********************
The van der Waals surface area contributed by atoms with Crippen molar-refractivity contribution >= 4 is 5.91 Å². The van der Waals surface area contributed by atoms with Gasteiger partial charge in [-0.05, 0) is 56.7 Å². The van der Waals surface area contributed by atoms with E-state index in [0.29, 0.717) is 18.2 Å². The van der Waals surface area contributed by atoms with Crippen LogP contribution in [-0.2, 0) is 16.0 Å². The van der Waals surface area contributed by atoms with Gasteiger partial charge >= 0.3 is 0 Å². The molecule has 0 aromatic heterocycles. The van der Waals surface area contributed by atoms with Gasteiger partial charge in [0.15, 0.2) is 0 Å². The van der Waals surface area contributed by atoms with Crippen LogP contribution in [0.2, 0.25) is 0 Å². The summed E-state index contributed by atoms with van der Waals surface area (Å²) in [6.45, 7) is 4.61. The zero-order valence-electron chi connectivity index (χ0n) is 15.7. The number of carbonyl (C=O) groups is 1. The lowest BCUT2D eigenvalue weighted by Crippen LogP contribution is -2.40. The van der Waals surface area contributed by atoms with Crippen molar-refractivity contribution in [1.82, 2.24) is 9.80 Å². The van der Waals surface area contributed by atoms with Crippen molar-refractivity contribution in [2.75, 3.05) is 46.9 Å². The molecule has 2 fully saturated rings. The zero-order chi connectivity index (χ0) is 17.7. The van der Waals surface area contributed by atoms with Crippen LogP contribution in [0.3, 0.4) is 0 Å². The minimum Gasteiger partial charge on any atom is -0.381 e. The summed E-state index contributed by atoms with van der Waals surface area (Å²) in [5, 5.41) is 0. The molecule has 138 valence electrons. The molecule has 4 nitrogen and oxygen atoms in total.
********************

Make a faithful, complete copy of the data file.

The van der Waals surface area contributed by atoms with Crippen molar-refractivity contribution >= 4 is 5.91 Å². The van der Waals surface area contributed by atoms with Gasteiger partial charge in [-0.05, 0) is 56.7 Å². The van der Waals surface area contributed by atoms with E-state index in [0.29, 0.717) is 18.2 Å². The van der Waals surface area contributed by atoms with Crippen LogP contribution in [-0.2, 0) is 16.0 Å². The van der Waals surface area contributed by atoms with Gasteiger partial charge >= 0.3 is 0 Å². The molecule has 0 aromatic heterocycles. The van der Waals surface area contributed by atoms with Gasteiger partial charge in [0.15, 0.2) is 0 Å². The van der Waals surface area contributed by atoms with Crippen LogP contribution in [0.2, 0.25) is 0 Å². The summed E-state index contributed by atoms with van der Waals surface area (Å²) in [6.45, 7) is 4.61. The zero-order valence-electron chi connectivity index (χ0n) is 15.7. The number of carbonyl (C=O) groups is 1. The lowest BCUT2D eigenvalue weighted by Crippen LogP contribution is -2.40. The van der Waals surface area contributed by atoms with Crippen molar-refractivity contribution in [1.82, 2.24) is 9.80 Å². The van der Waals surface area contributed by atoms with Crippen molar-refractivity contribution in [2.75, 3.05) is 46.9 Å². The molecule has 2 fully saturated rings. The zero-order chi connectivity index (χ0) is 17.7. The van der Waals surface area contributed by atoms with Crippen LogP contribution in [0.3, 0.4) is 0 Å². The minimum Gasteiger partial charge on any atom is -0.381 e. The summed E-state index contributed by atoms with van der Waals surface area (Å²) in [5, 5.41) is 0. The molecule has 138 valence electrons. The molecule has 4 nitrogen and oxygen atoms in total.